Great Island Trail

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Great Island Trail

On Great Island Trail a dolphin
rested in the shallows
her body blackened by death
flukes bobbing in the froth
head lying on the shore.

Foam rinsed her vacant eye sockets
washing her memories out to sea
through waves and sandy ripples.

Sand and sea claimed her
held her joys and sorrows
Plankton drifted, awash in her dreams.
The sea, her Mother, will not forget her.

On the shore, fossils, memories of prehistory,
now belong to stones.
And when we finally lay down
we also will belong to something larger.

The soil of our planet lives in a universe
of expanding time.

So, we, like the dolphin, become limitless
and the stars and heavens
and Earth, our Mother, will not forget us.

©photo and poem by caf

She is not Gone, i said

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The Poet

Someone said the poet is dead
she was old and sick and died

But, I said, I went out
and saw her in the forest
among the trees.

No, they said,
she passed away
it’s in all the papers.

But that cannot be, I replied.
I saw her in the meadow
admiring the grasshoppers
and feeding them sugar water.

You’re wrong, they insisted.
She is no longer here.

She is not dead, I retorted
I heard her this morning
she wakened early and went to fly with the geese

Can you not hear her calling to the world
how we all belong
and live forever?

She is not gone while we remember to notice the fields
and the swans on the black river,
while we wake early to sing to the day.

She is not gone.

© poem and photo by caf

Her Hands

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Her Hands

Her hands are red, chapped, cold
big fingers, short nails.
She’s been hanging clothes on the line
in coldest winter again.

The sheets come in dried and frozen
stiff, fresh and breezy.
When they warm
everyone wants them on their bed.

Her hands are red, peeling, hot
big fingers, short nails.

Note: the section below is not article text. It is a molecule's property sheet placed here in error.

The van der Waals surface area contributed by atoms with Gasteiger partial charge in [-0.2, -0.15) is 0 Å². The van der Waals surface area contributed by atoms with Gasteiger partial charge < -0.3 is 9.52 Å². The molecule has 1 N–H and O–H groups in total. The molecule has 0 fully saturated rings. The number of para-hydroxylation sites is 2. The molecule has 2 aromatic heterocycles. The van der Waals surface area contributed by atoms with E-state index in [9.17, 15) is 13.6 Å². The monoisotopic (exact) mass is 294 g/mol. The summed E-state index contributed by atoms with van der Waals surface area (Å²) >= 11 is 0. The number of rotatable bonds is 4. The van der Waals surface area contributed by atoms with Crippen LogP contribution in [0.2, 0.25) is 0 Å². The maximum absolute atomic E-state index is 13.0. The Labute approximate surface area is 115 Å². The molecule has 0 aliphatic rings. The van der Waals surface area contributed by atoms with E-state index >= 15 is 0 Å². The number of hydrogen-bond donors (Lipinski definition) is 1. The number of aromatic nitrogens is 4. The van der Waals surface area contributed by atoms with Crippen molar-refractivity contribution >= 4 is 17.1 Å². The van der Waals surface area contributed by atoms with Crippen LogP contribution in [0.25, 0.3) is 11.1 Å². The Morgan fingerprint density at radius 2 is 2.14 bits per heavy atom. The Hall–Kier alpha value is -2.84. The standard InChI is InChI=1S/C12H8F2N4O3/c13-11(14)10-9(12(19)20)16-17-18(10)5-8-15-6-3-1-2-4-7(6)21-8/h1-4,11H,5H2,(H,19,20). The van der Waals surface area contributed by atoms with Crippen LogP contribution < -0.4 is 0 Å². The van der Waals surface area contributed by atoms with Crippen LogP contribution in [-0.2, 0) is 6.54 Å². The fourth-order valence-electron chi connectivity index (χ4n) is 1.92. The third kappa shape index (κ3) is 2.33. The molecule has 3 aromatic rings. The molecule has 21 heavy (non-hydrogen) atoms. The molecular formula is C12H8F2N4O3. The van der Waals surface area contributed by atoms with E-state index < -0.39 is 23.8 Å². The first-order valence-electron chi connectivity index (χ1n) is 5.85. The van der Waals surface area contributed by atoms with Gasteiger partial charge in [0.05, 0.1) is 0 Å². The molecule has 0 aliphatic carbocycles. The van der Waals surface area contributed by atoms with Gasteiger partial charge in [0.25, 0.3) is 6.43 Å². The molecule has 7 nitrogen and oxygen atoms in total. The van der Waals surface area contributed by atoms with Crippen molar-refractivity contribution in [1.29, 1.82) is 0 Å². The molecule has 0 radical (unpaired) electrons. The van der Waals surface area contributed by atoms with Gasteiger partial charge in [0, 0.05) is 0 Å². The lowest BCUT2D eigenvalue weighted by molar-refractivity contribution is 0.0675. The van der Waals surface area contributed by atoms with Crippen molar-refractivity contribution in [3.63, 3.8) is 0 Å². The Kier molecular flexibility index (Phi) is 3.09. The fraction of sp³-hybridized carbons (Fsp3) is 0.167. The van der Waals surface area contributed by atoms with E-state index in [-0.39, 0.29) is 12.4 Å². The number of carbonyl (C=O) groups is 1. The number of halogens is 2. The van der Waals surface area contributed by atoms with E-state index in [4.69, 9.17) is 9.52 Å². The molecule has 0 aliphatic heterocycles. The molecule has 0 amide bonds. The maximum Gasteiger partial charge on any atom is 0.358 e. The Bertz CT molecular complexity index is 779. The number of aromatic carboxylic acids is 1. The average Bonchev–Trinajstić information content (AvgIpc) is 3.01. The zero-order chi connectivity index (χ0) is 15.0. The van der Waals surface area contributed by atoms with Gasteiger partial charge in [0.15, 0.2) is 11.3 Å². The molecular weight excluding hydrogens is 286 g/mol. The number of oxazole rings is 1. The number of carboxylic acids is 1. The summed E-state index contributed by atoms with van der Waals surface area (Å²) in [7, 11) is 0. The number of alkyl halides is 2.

She’s been rinsing the dishes
in boiling water again.

She’s stacked the foggy plates
into the dish drainer
where they dry instantly,
no germ stands a chance of survival.

Later, she takes up her crocheting
chapped, raw hands, no longer red
big fingers, short nails.
How delicately she maneuvers the threads.

Her wedding band wore through long ago
from too much floor scrubbing her daughter said.
A delicate diamond would look silly on
those wide fingers that never saw a manicure.

Hands that plant purple petunias, pull weeds
big fingers, short nails dirty and torn.
She scrubs them clean until they’re red.
They smooth my hair and say I love you.

© photo and poem caf

A Day Like This

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A Day Like This

Some days are made for gazing
long into the distance
where dusty words
are excused from stale thoughts
as your body wears a rut into a comfortable chair
by a big window overlooking a field or forest.

Some days are for ruminating, wondering
about nothing much at all
but who’s coming up the road
and why the lilacs are budding so soon
while dishes soak in the sink
and floors beg for a sweeping.

Some days never rise
but lie napping by a snoring dog
who barks between snorts
while the leash lies idle
and coat sleeves remain empty.

If such a day should come to you
tend to it as you would a sleeping child
let it relax, keep it safe
treasure it and check on it often
for such days are when your soul grows
your life’s poetry.

© photo and poem by caf

turkeysBy Way of Explanation

The turkey in the field
wears shades of brown feathers
in simplicity as beautiful
as a peacock’s blue iridescence,

Oh, but you say Can’t you borrow just a bit of bling
for the day?
Sure, I reply, but then my poetry might not sparkle.

 

©poem and photo by carole fults

The Reluctant Cook

Burnt ToastThe Reluctant Cook

She cooks everything on high
no patience for process –
warming, browning, crisping.
must all happen at once
else time’s a-wastin’.

Toast cooked as intensely
as an egg is fried,
unfortunate vegetables whacked into bits
drowned in boiling olive oil.
She doesn’t  mind the charred toast
soggy veggies or burnt garlic.

She just goes for it
and cooks everything on high
all the while savoring
the scent of a percolating poem
and moments sewn into life
by unexpected muses.

© photo and poem by carole fults